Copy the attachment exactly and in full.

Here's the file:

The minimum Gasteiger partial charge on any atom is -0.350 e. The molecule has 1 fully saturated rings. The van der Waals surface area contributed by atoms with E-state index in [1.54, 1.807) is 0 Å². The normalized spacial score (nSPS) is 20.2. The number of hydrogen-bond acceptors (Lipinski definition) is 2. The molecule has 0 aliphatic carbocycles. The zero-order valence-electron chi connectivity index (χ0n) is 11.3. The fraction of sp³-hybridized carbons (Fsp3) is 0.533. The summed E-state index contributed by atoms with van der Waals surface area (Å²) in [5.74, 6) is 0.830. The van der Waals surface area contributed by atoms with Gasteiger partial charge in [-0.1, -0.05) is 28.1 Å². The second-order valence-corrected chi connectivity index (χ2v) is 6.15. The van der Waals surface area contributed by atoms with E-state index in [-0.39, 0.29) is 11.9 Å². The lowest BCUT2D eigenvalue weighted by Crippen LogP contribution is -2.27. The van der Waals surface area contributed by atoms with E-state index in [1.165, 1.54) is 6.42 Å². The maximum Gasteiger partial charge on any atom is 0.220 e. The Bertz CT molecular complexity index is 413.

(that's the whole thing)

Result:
The minimum Gasteiger partial charge on any atom is -0.350 e. The molecule has 1 fully saturated rings. The van der Waals surface area contributed by atoms with E-state index in [1.54, 1.807) is 0 Å². The normalized spacial score (nSPS) is 20.2. The number of hydrogen-bond acceptors (Lipinski definition) is 2. The molecule has 0 aliphatic carbocycles. The zero-order valence-electron chi connectivity index (χ0n) is 11.3. The fraction of sp³-hybridized carbons (Fsp3) is 0.533. The summed E-state index contributed by atoms with van der Waals surface area (Å²) in [5.74, 6) is 0.830. The van der Waals surface area contributed by atoms with Gasteiger partial charge in [-0.1, -0.05) is 28.1 Å². The second-order valence-corrected chi connectivity index (χ2v) is 6.15. The van der Waals surface area contributed by atoms with E-state index in [-0.39, 0.29) is 11.9 Å². The lowest BCUT2D eigenvalue weighted by Crippen LogP contribution is -2.27. The van der Waals surface area contributed by atoms with E-state index in [1.165, 1.54) is 6.42 Å². The maximum Gasteiger partial charge on any atom is 0.220 e. The Bertz CT molecular complexity index is 413.